Racing in Philly holds a special place in my heart because it’s where I ran my first half marathon in September 2010. Since then, I’ve run several times in Philly since my sister lives there, but Sunday was my first race there since that half marathon – The Broad Street Run.
And the best part? I got to run the whole thing with my sister, Wendy.
People say we look alike, but I don’t see it!
It was also good practice for me since I’ll be running my fourth half marathon there Memorial Day weekend, and it had been ages since I’d traveled for a race, so it was good to think through everything I was going to need for race day.
Saturday night I laid my stuff out on my suitcase:
And then the 6:30am wakeup call on Sunday came far too fast. I got up and very quickly decked myself out in running gear.
Downstairs I made my standard pre-run fuel – an english muffin with PB + banana.
And then we were out the door at 7am. We headed to the Subway, and in all the years I’ve been going to Philly, not once had I ever taken it before. It was CROWDED.
This year was apparently the first year that they opened the race to 40,000 runners – the biggest 10 mile race in the country. And there’s no better way to say it than that it was a NIGHTMARE getting to the start of the race because public transportation was just not cut out to deal with the volume of runners.
We got to the platform at 7:10am, and had literally 8 to 10 full subway trains pass without stopping because they were packed. Finally, after over 50 minutes of waiting on the platform, a train with room pulled up and we were able to get on. We made it to the subway stop for the race 2 minutes after the race started (8:32) and headed to the start immediately.
Notice my bib number?
The first time I’ve ever had an even race number… so cool!
And then with literally no time to waste… we were off!
My goals for this race were simply to run it side by side with my sister, and that I did. It was a very different mentality than I usually have, where I’m trying to pass runners left and right and go as fast as I comfortably can. It was challenging in different ways because I went a bit slower than I was used to – but it was so awesome being right next to my sister and having someone to talk to and relate to over funny signs – my first time ever!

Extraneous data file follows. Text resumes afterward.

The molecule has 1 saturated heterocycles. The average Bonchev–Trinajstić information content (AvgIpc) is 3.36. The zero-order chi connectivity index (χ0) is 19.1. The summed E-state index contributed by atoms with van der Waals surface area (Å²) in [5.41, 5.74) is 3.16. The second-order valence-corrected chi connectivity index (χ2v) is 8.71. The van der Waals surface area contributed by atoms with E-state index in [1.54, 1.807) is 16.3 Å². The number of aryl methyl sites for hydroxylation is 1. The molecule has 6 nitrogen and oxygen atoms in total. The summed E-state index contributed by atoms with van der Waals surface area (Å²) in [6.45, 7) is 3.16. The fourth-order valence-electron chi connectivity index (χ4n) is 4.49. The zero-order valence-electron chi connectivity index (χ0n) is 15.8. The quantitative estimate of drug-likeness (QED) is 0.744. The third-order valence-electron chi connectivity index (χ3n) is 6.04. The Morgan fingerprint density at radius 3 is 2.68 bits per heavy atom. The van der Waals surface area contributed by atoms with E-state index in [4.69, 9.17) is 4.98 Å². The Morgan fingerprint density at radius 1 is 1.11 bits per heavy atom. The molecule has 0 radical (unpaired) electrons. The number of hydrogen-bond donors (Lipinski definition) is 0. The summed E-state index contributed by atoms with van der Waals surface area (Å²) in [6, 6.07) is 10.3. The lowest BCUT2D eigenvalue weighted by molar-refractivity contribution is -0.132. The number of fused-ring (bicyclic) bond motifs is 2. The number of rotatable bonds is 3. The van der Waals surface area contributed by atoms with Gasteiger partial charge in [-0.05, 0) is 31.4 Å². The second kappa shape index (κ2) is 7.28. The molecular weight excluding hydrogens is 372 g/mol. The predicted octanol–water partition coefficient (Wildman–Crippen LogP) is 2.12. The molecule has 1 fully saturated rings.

- Mile 1: 10:22
- Mile 2: 10:07
- Mile 3: 10:11
- Mile 4: 10:00
After Mile 4, I took a GU and we also stopped to use the portapotties. I stopped my Garmin so my Garmin time is our actual running time, rather than the chip time, but since we weren’t running for time, it didn’t really matter!
- Mile 5: 9:52
- Mile 6: 9:41
- Mile 7: 10:08
- Mile 8: 10:02
Until Mile 2, and then again after Mile 8, the course was SO crowded and narrow, so it was frustrating to be tripping over myself and others runners. It was kind of funny though because during the race a few times I’d stop paying attention and just go into my natural pace of running a bit faster, and Wendy would tell me to either go ahead without her or slow down if I wanted to stick with her, which is what I wanted.
But then, around mile 9.5, she saw a sign that gave her an extra pep in her step and started BOOKING it without telling me! All of a sudden I saw her out of the corner of my eye weaving in and out of people towards the finish line, and I had to fight really hard to keep up!
- Mile 9: 10:07
- Mile 10: 9:44
And then, hand in hand with our arms raised up the air, we crossed the finish line feeling awesome!
But after we did, the logistics of the race really started to fall apart again. As soon as we crossed the finish line, people were lined up waiting for water and we had to completely stop walking, which is the last thing you want to do after running 10 miles! We finally got some water (and some Philly pretzels)…
Before making it out of the zoo of runners and sitting in the grass to stretch a bit.
Then, we wanted to get back to the Subway, and we couldn’t figure out how to get there because we were turned around from where we started. Though we asked the cops, other runners, and volunteers, no one seemed to know where it was, despite the fact that they encouraged everyone to take public transport to and from the race.
When we finally got on the train, it was a breeze getting home, but I think the race organizers need to work with the city better for next year to get runners to/from the race, or else reduce the number of runners from 40,000, because it was not fun getting to the race or away from it.
That said and despite the logistics, I loved getting to run side by side with my sister for the first time ever in a race. It was awesome to approach a race with slightly different goals and to just ENJOY it, and that we did.
And the best running quote we saw during the race?
“Life goes fast. Running slows it down.”